Backbone Trail Now Open

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Eight months after the largest fire to ever hit Santa Monica Mountains National Recreation Area (SMMNRA), all 67 miles of the park’s most famous trail have finally reopened to the public. The final six miles of the Backbone Trail that had remained closed since the November fire re-opened on Thursday.

“The Woolsey Fire hit the section of the trail that runs from the Kanan Road trailhead east to Corral Canyon Road particularly hard, destroying 120 feet of retaining wall and littering the trail with dangerous tree limbs,” NPS PIO Kate Kuykendell wrote. “Winter storms further complicated recovery efforts. The National Park Service (NPS) trail crew, with key assistance from the California Conservation Corps and the Santa Monica Mountains Trails Council, worked diligently to make the trail passable and to restore full trail connectivity to the popular trail.”

“We know that the Backbone Trail is one of the most beloved trail experiences in the Los Angeles area and we are delighted to re-open the full network to the public,” said David Szymanski, superintendent of SMMNRA. “The weather is shaping up to be pretty ideal for trail enthusiasts to come check it out.”

Visitors are asked to stay on trails and be aware that numerous safety hazards still exist. Hikers going off trail can cause more damage to newly restored trails, trample new plants, and prevent the re-growth of fragile vegetation.

The Backbone Trail, completed in 2016 after a 40-year effort to acquire the patchwork of land parcels, traverses one of Southern California’s largest remaining tracts of undeveloped landscape, a well-preserved mix of chaparral-covered hillsides, oak woodlands, and rocky outcrop spires. The trail stretches from the city of Los Angeles to Ventura County and crosses California State Parks, Mountains Recreation and Conservation Authority open space, and National Park Service lands. Plan your hike at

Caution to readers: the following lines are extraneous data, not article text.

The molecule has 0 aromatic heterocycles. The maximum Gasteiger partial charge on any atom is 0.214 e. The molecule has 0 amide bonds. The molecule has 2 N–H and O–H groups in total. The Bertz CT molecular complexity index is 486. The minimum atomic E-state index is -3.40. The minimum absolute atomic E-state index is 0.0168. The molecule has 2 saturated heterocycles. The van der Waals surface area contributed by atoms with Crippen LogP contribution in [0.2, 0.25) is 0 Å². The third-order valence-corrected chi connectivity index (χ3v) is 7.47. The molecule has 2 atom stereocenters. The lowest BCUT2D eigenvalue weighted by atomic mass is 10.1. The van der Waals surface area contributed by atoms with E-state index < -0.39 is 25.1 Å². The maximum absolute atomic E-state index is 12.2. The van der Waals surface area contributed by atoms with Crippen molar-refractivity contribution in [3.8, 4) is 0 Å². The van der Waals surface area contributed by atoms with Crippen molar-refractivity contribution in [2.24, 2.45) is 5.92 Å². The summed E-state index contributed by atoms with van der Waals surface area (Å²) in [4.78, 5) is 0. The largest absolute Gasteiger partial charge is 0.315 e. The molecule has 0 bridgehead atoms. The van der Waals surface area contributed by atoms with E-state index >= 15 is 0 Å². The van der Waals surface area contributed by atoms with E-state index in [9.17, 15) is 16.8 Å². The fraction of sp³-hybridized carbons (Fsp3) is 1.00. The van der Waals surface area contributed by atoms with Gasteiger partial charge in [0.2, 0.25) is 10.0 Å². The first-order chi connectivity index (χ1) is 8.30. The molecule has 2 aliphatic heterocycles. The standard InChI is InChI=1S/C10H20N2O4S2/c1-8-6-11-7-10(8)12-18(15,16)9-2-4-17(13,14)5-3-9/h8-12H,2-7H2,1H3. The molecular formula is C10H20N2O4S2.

The Woolsey Fire in November 2018 burned 88 percent of all NPS land in the SMMNRA, including 112 miles of trails and more than 30 structures. With the re-opening of the Backbone Trail, only small park sites at Arroyo Sequit, Peter Strauss Ranch, and Rocky Oaks remain closed. The park is currently pursuing a multi-year rebuilding strategy, with facilities at Paramount Ranch as the top priority.

Nearly all NPS trails and parks are now open again, except for Peter Strauss Ranch, Rocky Oaks, and Arroyo Sequit. 


Santa Monica Mountains National Recreation Area (SMMNRA) is the largest urban national park in the country, encompassing more than 150,000 acres of mountains and coastline in Ventura and Los Angeles counties. A unit of the National Park Service, it comprises a seamless network of local, state and federal parks interwoven with private lands and communities. As one of only five Mediterranean ecosystems in the world, SMMNRA preserves the rich biological diversity of more than 450 animal species and 26 distinct plant communities. For more information, visit


Suzanne Guldimann

Suzanne Guldimann is an author, artist, and musician who lives in Malibu and loves the Santa Monica Mountains. She has worked as a journalist reporting on local news and issues for more than a decade, and is the author of nine books of music for the harp. Suzanne's newest book, "Life in Malibu", explores local history and nature. She can be reached at

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